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The Fifth String   By: (1854-1932)

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The Fifth String by John Philip Sousa is an intriguing and captivating novel that combines elements of mystery, romance, and music to create a unique reading experience. Set in the late 19th century, the story follows the life of Reginald Ronkonkoma, a renowned violinist who becomes obsessed with a unique five-stringed violin.

Sousa's writing style effortlessly transports readers to the vibrant world of the late 1800s, where classical music and fame hold great significance. The author's meticulous research is apparent, as he expertly incorporates historical details and events into the narrative, adding depth and authenticity to the story. From majestic concert halls to intimate music salons, the atmospheric descriptions vividly bring to life the settings and contribute to the overall charm of the novel.

The protagonist, Reginald Ronkonkoma, is a complex and intriguing character. As the story progresses, his obsession with the five-stringed violin intensifies, leading him on a quest to uncover its past and secrets. Through Ronkonkoma's journey, Sousa skillfully explores themes of passion, ambition, and the sacrifices one is willing to make in the pursuit of greatness. This introspective exploration of the protagonist's psyche adds layers of depth to the narrative, distinguishing The Fifth String from a typical mystery novel.

Moreover, Sousa deftly weaves in a romantic subplot, introducing the character of Margot, a talented pianist with whom Ronkonkoma forms a meaningful connection. Their relationship is filled with both joy and heartache, further adding emotional complexity to the story. The delicate balance between the protagonist's obsession and his desire for love and companionship adds an engrossing layer of tension throughout the novel.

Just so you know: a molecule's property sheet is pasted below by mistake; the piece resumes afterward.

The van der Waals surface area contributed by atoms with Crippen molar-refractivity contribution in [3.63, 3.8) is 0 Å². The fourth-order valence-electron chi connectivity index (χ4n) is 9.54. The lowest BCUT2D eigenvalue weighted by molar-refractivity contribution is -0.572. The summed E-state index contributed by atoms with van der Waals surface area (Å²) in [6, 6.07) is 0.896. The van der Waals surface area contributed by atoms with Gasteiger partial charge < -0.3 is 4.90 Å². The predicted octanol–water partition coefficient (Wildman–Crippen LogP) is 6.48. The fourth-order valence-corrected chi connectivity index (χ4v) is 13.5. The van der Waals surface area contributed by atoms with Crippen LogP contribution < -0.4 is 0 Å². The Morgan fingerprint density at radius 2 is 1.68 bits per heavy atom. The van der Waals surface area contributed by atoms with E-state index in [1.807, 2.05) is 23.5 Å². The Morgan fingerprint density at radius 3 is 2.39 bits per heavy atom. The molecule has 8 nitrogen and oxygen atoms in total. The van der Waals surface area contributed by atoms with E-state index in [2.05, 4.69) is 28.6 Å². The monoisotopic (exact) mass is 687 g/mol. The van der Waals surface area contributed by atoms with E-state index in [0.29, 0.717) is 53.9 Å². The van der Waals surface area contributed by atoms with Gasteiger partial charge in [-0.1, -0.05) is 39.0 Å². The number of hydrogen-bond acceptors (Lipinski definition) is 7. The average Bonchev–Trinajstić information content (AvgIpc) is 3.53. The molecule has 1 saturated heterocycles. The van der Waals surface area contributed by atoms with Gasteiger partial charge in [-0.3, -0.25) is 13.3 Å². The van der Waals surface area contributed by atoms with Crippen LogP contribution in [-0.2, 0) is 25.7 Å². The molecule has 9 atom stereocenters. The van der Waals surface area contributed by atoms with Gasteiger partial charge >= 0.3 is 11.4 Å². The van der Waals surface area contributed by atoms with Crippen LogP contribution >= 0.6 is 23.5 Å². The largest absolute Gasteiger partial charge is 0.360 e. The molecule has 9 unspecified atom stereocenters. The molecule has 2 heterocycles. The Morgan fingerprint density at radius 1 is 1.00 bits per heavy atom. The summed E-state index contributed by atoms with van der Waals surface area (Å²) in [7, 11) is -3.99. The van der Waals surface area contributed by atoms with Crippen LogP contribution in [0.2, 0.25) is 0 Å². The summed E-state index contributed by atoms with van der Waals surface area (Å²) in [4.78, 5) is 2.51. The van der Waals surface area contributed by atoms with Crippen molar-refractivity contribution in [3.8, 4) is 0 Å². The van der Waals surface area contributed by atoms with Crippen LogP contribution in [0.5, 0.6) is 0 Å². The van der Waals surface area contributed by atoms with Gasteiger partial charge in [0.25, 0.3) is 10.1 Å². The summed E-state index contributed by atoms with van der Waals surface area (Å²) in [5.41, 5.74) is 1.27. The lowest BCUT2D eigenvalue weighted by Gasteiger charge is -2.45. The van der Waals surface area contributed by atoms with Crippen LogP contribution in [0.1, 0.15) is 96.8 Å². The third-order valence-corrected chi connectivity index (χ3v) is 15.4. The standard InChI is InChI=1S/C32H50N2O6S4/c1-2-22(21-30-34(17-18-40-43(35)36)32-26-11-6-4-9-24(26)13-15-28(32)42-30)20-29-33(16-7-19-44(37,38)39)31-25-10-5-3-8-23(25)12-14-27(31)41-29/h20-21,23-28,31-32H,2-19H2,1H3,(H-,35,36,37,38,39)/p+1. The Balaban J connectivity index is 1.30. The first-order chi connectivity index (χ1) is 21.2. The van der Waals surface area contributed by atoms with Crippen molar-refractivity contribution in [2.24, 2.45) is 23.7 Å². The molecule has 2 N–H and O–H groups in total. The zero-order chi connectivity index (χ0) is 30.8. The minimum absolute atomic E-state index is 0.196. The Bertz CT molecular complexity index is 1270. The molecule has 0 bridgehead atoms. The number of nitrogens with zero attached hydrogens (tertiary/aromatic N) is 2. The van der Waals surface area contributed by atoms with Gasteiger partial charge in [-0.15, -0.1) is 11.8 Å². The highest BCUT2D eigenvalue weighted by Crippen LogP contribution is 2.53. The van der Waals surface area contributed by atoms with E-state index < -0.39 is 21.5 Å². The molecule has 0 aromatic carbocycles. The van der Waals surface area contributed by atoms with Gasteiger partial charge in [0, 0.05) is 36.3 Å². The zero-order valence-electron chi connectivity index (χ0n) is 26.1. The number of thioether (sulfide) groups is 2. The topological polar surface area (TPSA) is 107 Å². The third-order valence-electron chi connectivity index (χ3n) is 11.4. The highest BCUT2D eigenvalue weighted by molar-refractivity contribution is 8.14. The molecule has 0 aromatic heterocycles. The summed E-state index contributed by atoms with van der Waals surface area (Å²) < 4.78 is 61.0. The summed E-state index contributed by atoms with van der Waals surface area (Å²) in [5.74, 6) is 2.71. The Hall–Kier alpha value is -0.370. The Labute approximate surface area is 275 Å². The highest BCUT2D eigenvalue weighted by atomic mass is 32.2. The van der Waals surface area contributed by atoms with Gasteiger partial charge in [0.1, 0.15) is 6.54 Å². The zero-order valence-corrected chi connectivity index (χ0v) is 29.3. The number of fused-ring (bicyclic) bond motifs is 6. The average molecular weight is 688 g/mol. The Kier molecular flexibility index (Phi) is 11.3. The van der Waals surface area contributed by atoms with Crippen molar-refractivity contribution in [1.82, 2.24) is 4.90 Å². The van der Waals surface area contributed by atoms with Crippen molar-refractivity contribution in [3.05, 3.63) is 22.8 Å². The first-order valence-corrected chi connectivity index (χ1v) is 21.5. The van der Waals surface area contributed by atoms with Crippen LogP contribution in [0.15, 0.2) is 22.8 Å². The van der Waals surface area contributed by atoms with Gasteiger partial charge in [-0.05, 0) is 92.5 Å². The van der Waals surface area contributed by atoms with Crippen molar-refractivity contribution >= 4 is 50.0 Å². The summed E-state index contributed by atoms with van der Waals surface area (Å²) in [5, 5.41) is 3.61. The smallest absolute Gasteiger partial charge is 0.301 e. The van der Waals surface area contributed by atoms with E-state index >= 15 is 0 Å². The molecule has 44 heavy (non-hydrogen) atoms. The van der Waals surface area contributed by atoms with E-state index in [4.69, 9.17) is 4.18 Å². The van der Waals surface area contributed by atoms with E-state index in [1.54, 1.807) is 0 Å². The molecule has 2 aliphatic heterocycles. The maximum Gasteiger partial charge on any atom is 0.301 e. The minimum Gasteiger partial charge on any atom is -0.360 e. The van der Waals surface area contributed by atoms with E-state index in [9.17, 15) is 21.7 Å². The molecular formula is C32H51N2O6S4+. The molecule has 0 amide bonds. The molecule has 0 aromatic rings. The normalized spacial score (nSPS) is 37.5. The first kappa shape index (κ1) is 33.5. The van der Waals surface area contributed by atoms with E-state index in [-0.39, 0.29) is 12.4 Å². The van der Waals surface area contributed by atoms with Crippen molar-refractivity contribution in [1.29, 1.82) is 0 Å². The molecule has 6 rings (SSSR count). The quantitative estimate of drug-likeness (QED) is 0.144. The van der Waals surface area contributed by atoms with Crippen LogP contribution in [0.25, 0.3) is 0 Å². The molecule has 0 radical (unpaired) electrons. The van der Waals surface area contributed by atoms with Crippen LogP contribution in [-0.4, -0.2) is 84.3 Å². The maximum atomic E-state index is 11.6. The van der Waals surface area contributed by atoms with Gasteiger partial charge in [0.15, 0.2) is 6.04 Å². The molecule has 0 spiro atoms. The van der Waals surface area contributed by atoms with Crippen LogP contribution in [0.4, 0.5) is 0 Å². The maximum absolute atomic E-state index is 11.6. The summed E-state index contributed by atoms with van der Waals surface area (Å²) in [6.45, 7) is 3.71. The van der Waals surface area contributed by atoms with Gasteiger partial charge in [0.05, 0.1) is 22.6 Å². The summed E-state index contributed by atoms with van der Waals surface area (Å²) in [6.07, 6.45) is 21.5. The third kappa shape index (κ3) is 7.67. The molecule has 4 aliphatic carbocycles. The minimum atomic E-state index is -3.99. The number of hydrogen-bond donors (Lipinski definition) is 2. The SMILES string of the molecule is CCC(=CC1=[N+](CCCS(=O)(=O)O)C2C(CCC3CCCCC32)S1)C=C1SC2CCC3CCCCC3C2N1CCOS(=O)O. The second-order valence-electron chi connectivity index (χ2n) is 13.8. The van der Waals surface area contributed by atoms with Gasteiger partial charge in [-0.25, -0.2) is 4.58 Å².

One of the most alluring aspects of The Fifth String is Sousa's vivid and evocative portrayal of music. Through his intricate descriptions of performances and compositions, the author successfully conveys the beauty, emotion, and power of classical music. Whether it is the soaring symphonies or the delicate melodies, the reader can almost hear the music as they turn the pages, creating an immersive reading experience.

While The Fifth String is undeniably captivating, the pacing at times feels slightly uneven. The exposition is both detailed and necessary, but there are moments when the plot slows down, as if to accommodate the abundance of information. However, this minor flaw does not detract from the overall enjoyment of the novel.

In summary, The Fifth String by John Philip Sousa is a remarkable novel that seamlessly combines mystery, romance, and music. With its well-drawn characters, engrossing plot, and beautiful descriptive language, this book is a must-read for those who appreciate historical fiction and have a fondness for classical music. Sousa's unique blend of genres makes The Fifth String an unforgettable literary experience that lingers with the reader long after the final page is turned.

First Page:




The Illustrations by Howard Chandler Christy

Indianapolis The Bowen Merrill Company Publishers

Copyright 1902 The Bowen Merrill Company

Press of Braunworth & Co. Bookbinders and Printers Brooklyn, N. Y.

The Fifth String


The coming of Diotti to America had awakened more than usual interest in the man and his work. His marvelous success as violinist in the leading capitals of Europe, together with many brilliant contributions to the literature of his instrument, had long been favorably commented on by the critics of the old world. Many stories of his struggles and his triumphs had found their way across the ocean and had been read and re read with interest.

Therefore, when Mr. Henry Perkins, the well known impresario, announced with an air of conscious pride and pardonable enthusiasm that he had secured Diotti for a "limited" number of concerts, Perkins' friends assured that wide awake gentleman that his foresight amounted to positive genius, and they predicted an unparalleled success for his star. On account of his wonderful ability as player, Diotti was a favorite at half the courts of Europe, and the astute Perkins enlarged upon this fact without regard for the feelings of the courts or the violinist... Continue reading book >>

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